Improved prediction of conserved exon skipping using Bayesian Networks

reverandrunAI and Robotics

Nov 7, 2013 (3 years and 10 months ago)

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Improved prediction of conserved exon skipping using Bayesian Networks

Rileen Sinha
1
, Ulrike Gausmann
1
, Michael Hiller
2,
Rainer Pudimat
2,
Stefan Schuster
3
, Matthias Platzer
1
, Rolf Backofen
2


1
Leibniz Institute for Age Research - Fritz Lipmann Institute, Genome Analysis,.
Beutenbergstrasse 11, 07745 Jena, Germany
2
Albert-Ludwigs-University, Institute of Computer Science, Bioinformatics Group,
Georges-Koehler-Allee 106, 79110 Freiburg, Germany
3
Friedrich-Schiller-University, Faculty of Biology and Pharmacy, Department of Bioinformatics
Ernst-Abbe-Platz 2, 07743 Jena, Germany




Alternative splicing is now well established as a widespread phenomenon in higher eukaryotes, and a
major contributor to proteome diversity. Over half of the multiexonic human genes are believed to have
splice variants Large-scale detection of alternative splicing usually involves expressed sequence tags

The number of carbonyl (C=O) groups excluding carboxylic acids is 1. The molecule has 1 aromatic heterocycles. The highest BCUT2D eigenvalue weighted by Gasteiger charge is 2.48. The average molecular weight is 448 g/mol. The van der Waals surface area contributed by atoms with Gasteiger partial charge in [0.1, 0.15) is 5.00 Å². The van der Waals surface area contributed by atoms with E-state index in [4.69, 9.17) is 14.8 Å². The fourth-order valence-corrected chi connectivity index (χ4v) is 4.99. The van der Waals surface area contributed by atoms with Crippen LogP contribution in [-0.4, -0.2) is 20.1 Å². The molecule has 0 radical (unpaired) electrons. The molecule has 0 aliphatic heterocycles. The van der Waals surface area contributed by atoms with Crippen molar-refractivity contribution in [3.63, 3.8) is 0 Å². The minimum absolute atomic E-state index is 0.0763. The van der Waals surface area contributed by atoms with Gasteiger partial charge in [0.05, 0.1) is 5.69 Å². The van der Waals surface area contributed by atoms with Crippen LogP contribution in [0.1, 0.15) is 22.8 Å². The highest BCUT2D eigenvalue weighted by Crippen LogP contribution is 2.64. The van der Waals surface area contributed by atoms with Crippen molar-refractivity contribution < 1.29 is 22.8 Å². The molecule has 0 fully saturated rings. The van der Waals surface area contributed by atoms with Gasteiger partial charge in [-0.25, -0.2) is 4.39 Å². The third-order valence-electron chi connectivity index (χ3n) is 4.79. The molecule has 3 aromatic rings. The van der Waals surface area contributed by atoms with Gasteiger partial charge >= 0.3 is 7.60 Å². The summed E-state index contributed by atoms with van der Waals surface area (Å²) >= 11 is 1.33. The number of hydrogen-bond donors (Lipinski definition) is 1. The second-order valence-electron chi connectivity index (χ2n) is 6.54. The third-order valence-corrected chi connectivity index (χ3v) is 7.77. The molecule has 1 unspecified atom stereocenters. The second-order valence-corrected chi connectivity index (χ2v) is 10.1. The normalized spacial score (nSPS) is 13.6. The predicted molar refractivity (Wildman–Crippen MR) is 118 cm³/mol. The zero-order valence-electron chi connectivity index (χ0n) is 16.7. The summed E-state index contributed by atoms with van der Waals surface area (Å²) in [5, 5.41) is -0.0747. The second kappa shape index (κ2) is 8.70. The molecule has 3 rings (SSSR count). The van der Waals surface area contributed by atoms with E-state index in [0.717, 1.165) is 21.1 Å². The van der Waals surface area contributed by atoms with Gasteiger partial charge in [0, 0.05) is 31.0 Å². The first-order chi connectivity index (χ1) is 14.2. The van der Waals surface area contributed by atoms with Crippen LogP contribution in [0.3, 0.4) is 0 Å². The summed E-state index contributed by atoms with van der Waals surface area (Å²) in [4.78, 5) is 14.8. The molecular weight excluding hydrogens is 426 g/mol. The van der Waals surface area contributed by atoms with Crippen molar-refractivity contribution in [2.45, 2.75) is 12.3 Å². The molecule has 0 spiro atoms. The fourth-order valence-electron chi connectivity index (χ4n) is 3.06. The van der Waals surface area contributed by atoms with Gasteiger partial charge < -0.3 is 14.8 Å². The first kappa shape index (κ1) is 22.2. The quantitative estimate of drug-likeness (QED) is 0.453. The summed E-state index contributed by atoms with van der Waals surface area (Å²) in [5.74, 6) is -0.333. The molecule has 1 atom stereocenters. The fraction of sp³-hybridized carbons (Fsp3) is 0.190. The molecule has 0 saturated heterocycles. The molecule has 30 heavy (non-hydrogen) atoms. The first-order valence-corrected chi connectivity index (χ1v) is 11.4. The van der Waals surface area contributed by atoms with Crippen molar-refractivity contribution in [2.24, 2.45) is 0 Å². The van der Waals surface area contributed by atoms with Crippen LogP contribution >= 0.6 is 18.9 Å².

(ESTs) or microarray analysis. However, due to various sampling biases, not all alternative splicing
events can be detected by these methods. Moreover, nowadays genomic sequence data is being churned
out at a much faster rate than transcript data, that is, several genomes do not have a very high amount
of transcript data. This situation is likely to continue for the foreseeable future. Thus, there is a need for
independent methods of detecting alternative splicing. Previous studies have shown that discriminative
features can be used to distinguish alternatively splice exons from constitutively spliced ones. We used
Bayesian Networks, a state of the art machine learning tool, to accurately distinguish conserved
alternative exons from conserved constitutive ones. Using a combination of previously described
features and novel ones, we were able to achieve a classification performance competitive with the
state of the art from the literature (Dror et al, Bioinformatics. 2005 Apr 1;21(7):897-90). Future plans
include prediction without using conservation based features, prediction of species-specific alternative
splicing, and prediction of alternative splicing in human-specific exons.